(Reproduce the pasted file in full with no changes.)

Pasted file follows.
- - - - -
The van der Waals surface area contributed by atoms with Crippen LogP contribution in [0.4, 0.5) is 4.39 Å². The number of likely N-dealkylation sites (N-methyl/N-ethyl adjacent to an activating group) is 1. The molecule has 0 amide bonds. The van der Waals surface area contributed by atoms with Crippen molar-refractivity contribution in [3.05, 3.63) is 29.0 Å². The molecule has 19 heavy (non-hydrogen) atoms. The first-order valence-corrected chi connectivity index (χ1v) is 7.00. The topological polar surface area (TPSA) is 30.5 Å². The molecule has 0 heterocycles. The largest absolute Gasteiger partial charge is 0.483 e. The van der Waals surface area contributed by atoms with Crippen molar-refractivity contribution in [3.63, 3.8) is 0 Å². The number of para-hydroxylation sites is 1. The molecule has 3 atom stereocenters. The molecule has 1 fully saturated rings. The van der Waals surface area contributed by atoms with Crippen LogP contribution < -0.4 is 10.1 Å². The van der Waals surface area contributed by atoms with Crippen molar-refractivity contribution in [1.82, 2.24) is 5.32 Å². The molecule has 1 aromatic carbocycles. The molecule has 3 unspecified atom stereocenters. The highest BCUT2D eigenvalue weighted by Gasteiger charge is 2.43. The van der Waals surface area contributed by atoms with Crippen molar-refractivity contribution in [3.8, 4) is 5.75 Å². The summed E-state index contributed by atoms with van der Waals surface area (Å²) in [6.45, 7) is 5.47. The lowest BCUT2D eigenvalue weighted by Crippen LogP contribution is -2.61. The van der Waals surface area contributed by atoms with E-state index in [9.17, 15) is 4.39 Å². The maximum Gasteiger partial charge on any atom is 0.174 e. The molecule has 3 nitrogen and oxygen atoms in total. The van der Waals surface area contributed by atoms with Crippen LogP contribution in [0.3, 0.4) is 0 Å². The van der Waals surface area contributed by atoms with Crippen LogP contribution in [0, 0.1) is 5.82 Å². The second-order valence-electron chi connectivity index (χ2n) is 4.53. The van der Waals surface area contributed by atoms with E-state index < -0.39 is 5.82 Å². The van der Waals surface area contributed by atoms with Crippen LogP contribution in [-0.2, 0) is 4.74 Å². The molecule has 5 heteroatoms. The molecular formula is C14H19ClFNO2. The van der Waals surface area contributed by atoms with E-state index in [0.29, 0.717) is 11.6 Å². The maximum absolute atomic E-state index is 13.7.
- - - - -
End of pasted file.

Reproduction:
The van der Waals surface area contributed by atoms with Crippen LogP contribution in [0.4, 0.5) is 4.39 Å². The number of likely N-dealkylation sites (N-methyl/N-ethyl adjacent to an activating group) is 1. The molecule has 0 amide bonds. The van der Waals surface area contributed by atoms with Crippen molar-refractivity contribution in [3.05, 3.63) is 29.0 Å². The molecule has 19 heavy (non-hydrogen) atoms. The first-order valence-corrected chi connectivity index (χ1v) is 7.00. The topological polar surface area (TPSA) is 30.5 Å². The molecule has 0 heterocycles. The largest absolute Gasteiger partial charge is 0.483 e. The van der Waals surface area contributed by atoms with Crippen molar-refractivity contribution in [3.63, 3.8) is 0 Å². The number of para-hydroxylation sites is 1. The molecule has 3 atom stereocenters. The molecule has 1 fully saturated rings. The van der Waals surface area contributed by atoms with Crippen LogP contribution < -0.4 is 10.1 Å². The van der Waals surface area contributed by atoms with Crippen molar-refractivity contribution in [1.82, 2.24) is 5.32 Å². The molecule has 1 aromatic carbocycles. The molecule has 3 unspecified atom stereocenters. The highest BCUT2D eigenvalue weighted by Gasteiger charge is 2.43. The van der Waals surface area contributed by atoms with Crippen molar-refractivity contribution in [3.8, 4) is 5.75 Å². The summed E-state index contributed by atoms with van der Waals surface area (Å²) in [6.45, 7) is 5.47. The lowest BCUT2D eigenvalue weighted by Crippen LogP contribution is -2.61. The van der Waals surface area contributed by atoms with E-state index in [9.17, 15) is 4.39 Å². The maximum Gasteiger partial charge on any atom is 0.174 e. The molecule has 3 nitrogen and oxygen atoms in total. The van der Waals surface area contributed by atoms with Crippen LogP contribution in [0.3, 0.4) is 0 Å². The van der Waals surface area contributed by atoms with Crippen LogP contribution in [0, 0.1) is 5.82 Å². The second-order valence-electron chi connectivity index (χ2n) is 4.53. The van der Waals surface area contributed by atoms with E-state index < -0.39 is 5.82 Å². The van der Waals surface area contributed by atoms with Crippen LogP contribution in [-0.2, 0) is 4.74 Å². The molecule has 5 heteroatoms. The molecular formula is C14H19ClFNO2. The van der Waals surface area contributed by atoms with E-state index in [0.29, 0.717) is 11.6 Å². The maximum absolute atomic E-state index is 13.7.